Plant Propagation Magic for Kids

Winter is a rough time for families who enjoy gardening and greenery, but propagating plants is a fun activity that can be done at any time of the year and it really seems like magic. Most plants are grown from seed, as we all know.

However, there are a select number of plants which can be propagating rather than planted by seed. Plants can be propagated from many different parts of the plant but the most common, and the easiest way is a cutting of the tip of the stem. First, let's go over which plants would be good to use for this project and then we will go over how to do it.

Many woody branched plants propagate well such as perennial herbs like rosemary, lavender, sage, thyme, and hyssop for example. Other woody branched plants that work well are fruit or berry bushes and trees, which include as much as you can really imagine ranging from raspberries, blueberries, elderberries, apples, lemons, peaches and pears. Other fun plants to propagate are the more squishy ones such as succulents, aloe, and other houseplants that are vines work well too --- such as ivy, pothos, and more!

Now, I personally think plant propagation is really a form of magic when you really think about it. Imagine if you did the same thing to a human, basically you cut off an arm or a leg and put it water, and then your whole body grows back again from that one appendage? Crazy, I tell you! That's where the real fun is to be had with the kids, when you show them that perspective you can just see their minds being absolutely blown away.

So, since I kind of already spilled the beans on the process part let's segway into that part of the project now and dive deeper into the details of the process. There's a few different ways to go about propagating from a cutting, you can take the cutting and put it in a growing medium such as soil, you can put it in a growing medium enhanced with a rooting hormone, you can put it in a container of water, or you can put it in a container of water enhanced with a rooting hormone.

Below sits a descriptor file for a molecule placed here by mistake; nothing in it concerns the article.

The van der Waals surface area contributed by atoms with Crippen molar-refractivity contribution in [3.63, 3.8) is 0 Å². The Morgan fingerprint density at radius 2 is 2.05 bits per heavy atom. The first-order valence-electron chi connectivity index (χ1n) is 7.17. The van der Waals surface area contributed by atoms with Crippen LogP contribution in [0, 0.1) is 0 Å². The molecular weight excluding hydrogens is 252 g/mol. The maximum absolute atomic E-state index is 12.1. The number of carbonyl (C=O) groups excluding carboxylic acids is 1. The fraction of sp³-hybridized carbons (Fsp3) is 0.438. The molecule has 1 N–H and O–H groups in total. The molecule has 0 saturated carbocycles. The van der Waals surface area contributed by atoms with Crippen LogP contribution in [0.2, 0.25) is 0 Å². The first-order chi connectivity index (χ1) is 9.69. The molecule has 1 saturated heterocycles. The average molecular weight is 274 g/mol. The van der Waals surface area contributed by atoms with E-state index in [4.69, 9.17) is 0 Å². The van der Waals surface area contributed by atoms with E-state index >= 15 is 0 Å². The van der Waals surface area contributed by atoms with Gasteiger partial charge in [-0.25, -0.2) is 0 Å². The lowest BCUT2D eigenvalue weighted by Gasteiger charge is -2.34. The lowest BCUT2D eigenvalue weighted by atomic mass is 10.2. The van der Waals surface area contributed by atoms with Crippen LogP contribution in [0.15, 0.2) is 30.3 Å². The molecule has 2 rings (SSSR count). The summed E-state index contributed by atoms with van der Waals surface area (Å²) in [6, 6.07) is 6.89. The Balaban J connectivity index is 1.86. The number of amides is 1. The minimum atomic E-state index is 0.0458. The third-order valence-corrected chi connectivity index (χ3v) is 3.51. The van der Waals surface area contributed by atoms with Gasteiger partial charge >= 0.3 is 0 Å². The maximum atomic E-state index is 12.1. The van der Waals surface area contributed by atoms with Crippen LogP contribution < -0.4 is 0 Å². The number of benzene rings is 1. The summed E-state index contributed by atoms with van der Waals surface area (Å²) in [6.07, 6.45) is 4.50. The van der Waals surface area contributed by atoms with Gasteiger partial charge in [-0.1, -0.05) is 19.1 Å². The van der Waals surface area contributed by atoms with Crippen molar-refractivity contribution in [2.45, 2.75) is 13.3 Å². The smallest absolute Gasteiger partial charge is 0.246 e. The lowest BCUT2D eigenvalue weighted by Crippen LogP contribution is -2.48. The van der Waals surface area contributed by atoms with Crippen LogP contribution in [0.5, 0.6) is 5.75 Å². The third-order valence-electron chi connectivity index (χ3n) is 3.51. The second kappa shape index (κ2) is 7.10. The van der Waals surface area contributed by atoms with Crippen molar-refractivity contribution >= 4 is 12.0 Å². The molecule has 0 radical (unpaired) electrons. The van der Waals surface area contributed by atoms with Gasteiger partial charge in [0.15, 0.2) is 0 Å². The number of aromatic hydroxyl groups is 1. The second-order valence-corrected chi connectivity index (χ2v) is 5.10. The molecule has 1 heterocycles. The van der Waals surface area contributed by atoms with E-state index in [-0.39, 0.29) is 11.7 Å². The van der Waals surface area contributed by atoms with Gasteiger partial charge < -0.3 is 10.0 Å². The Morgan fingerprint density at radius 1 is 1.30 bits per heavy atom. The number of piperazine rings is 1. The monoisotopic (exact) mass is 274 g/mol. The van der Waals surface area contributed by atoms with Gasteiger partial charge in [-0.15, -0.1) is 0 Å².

When you make the cutting you want to cut off about 6-8" of the from the end of the tip towards the base and use very clean or sterilized with alcohol clippers. A dirty tool or knife could transfer a disease to the plant automatically nullifying the chances of survival for your cutting. Next, you pull off the leaves on the bottom two inches or so. You don't want any of the leaves sitting in the water becoming stagnant or in the soil and rotting. I personally enjoy rooting in water as opposed to soil because I like to watch the roots grow. Rooting hormone powder can be bought at Home Depot or Lowe's, it can help with plants that go into soil, you simply dip it in the powder then push the bottom of the stem into soil.

As for water enhancement, I once heard that willow bark cutting placed in the water will release a natural rooting hormone to help any plant cutting grow roots. There is room for lots of experimentation with plant propagation fun for kids! Remember, not every cutting will take. There may be a few who do not grow and the kids can create educated guesses as to why, but I make that announcement ahead of time so that you might take into consideration doing a few different cuttings to make sure to increase your probability of a good rooting. What's the best part of plant propagation magic, you ask? Free plants!

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